OER’s are damaging authors intellectual property and their profits

The Open Educational Resources’ idea is build upon high respect for both authors’ and users’ rights. Common use of Creative Commons (and other free licenses) for licensing open materials is a guarantee of precise information about rights and proper attribution. Authors on their own or customers buying resources (like government agencies or publishers) can decide if they want to publish them as OER’s. If so, they can negotiate wages for creation and rights as in traditional, closed publishing model. The only change, which affects only a small group of authors is that they cannot be paid in royalties as open licenses exclude that option (it is impossible, as free and open licenses are always free for end users).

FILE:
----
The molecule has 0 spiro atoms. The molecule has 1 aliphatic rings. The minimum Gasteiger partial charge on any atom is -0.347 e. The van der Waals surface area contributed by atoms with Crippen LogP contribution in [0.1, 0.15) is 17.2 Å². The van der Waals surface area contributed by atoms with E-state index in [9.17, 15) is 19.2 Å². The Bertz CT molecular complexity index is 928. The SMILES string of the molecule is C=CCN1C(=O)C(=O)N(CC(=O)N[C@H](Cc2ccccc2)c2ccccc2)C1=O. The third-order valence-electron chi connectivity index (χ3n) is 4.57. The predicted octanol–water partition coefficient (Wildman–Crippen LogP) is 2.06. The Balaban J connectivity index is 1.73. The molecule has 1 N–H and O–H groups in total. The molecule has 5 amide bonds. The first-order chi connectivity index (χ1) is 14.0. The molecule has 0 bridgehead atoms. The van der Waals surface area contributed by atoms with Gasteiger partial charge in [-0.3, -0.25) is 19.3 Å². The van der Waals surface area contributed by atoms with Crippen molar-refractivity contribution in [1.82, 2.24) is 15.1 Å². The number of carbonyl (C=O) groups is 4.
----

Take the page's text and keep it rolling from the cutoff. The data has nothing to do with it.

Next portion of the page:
In fact using Creative Commons licenses (which are non-exclusive) can protect authors rights even better the exclusive agreements with publishers restricting authors rights to reuse their own materials. Also, as scale of OER’s grows they become free resources to re-use that can replace paid materials.

Want to know more?

Shouldn’t I worry about ‘giving away’ my intellectual property? in. A Basic Guide to Open Educational Resources (OER), UNESCO, Commonwealth of Learning, 2011

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